Just imagine yourself standing on the banks of the Saint John Harbour in the mid 19th century. The city is buzzing and the harbour is equally busy with water-based industry, ships of all sizes and shape pulling in and out of the harbour, and residents and tourists taking in the scenes of this picturesque port city.
Near the river’s mouth the waters are turbulent as the highest tides in the world cause the river to reverse its flow twice a day in a narrow gorge called the Reversing Falls. You also notice that the oarsmans working the waters are very rugged and strong, with such prowess on the water. Layer on the fact that brewing rivalries and wagering are motivating rowers to go faster and faster on their quest for bragging rights over their fellow oarsmen. Would they be the best competitive rowers in the world?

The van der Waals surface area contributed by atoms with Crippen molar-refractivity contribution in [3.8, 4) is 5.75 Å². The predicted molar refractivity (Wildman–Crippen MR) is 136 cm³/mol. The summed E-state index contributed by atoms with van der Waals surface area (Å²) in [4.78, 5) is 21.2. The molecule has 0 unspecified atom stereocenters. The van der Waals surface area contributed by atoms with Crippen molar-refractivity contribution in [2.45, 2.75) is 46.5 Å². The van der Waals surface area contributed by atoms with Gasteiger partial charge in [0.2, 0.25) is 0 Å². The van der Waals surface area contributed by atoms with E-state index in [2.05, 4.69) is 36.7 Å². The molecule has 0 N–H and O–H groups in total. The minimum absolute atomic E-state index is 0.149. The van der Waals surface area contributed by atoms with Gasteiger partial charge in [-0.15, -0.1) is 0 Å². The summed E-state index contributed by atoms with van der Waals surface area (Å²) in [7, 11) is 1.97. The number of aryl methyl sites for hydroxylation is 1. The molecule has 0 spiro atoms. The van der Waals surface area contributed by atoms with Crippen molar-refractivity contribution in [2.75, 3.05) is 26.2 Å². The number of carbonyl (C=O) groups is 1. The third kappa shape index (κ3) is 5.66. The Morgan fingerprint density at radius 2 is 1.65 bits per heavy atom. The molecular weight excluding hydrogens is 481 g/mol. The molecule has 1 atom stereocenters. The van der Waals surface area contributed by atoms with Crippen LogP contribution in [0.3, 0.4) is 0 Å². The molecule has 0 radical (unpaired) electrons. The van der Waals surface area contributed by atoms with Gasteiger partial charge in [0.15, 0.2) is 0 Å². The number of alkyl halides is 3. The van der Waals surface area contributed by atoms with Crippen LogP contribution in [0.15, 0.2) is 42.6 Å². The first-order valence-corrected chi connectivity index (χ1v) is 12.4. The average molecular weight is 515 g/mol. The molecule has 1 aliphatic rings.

For several consecutive years the rowing teams from a hamlet within Saint John, known as Indiantown, were considered the best. Rivalries between the rowing crews, from a neighbouring hamlet called the Carleton area, lead them to construct a team of the strongest and best rowers to end the Indiantown dynasty. In the summer of 1866, at a rowing regatta dubbed “Father Dunphy’s Picnic” the Carleton Crew’s final recruit, Robert Price, joined forces with Samuel Hutton, Elijah Ross, and Robert Fulton to win a hotly contested race. Finally the Carleton Crew had conquered their arch rivals and in doing so scored a measure of revenge. It was this win that would solidify the Carleton Crew’s chances of becoming World Champions at an upcoming Rowing Regatta in Paris, France.
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